majority at that time.  But I don't think that one can assume how                                                               
these votes would have been redistributed."                                                                                     
REPRESENTATIVE OGAN asked what was the percentage of the votes for                                                              
Governor Knowles when he was elected.                                                                                           
MS. FENUMIAI replied that it looks like 41 percent in 1994.  [Mr.                                                               
Wagoner had provided her this information].                                                                                     
Number 032                                                                                                                      
STEVE HILL, West Coast Director, Center for Voting and Democracy,                                                               
testified via teleconference from San Francisco, California.  He                                                                
said his expertise is in the realm of voting machines and election                                                              
MR. HILL said the "ACCU-Vote" [ES 2000] machines in Alaska are the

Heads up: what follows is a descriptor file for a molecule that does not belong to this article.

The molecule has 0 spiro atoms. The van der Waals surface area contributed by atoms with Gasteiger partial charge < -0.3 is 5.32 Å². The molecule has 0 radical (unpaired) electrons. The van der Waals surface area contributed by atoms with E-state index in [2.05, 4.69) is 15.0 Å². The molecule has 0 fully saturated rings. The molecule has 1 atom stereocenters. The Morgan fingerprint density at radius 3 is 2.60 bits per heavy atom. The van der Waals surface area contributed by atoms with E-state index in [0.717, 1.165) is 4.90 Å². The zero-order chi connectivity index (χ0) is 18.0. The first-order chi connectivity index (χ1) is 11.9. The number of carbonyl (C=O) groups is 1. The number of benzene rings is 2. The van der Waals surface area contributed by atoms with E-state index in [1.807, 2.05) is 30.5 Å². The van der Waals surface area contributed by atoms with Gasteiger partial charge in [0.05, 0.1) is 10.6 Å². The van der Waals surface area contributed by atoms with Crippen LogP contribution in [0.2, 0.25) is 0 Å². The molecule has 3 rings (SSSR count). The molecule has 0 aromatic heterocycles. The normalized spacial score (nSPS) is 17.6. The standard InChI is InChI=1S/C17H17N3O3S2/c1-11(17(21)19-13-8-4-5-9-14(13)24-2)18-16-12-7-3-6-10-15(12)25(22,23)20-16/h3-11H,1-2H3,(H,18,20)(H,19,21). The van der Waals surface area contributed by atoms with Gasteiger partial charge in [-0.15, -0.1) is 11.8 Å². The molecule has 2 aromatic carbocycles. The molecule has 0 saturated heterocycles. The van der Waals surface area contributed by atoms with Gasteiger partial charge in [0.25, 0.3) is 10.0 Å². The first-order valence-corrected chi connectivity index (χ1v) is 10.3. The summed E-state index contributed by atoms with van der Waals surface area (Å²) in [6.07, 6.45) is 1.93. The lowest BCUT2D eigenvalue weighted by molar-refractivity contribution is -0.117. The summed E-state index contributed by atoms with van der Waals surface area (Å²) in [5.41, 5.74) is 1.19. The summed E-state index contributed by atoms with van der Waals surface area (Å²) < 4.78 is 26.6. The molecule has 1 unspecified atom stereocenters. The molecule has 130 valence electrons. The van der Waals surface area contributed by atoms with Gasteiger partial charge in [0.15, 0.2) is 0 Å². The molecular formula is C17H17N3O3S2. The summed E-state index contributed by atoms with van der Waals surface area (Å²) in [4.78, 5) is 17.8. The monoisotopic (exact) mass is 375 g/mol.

same machines that are used in Cambridge.  Alaska has Gems                                                                      
software, and Windows NT-based platform.  He indicated that Global,                                                             
the manufacturer, has not programmed Alaska's software to handle                                                                
transferrable ballots to his knowledge.                                                                                         
MR. HILL stated, "It seems to me there's two options here if you                                                                
want to use the machines to count all these transferrable ballots.                                                              
One would be to find out from Global [Elections System] ... Larry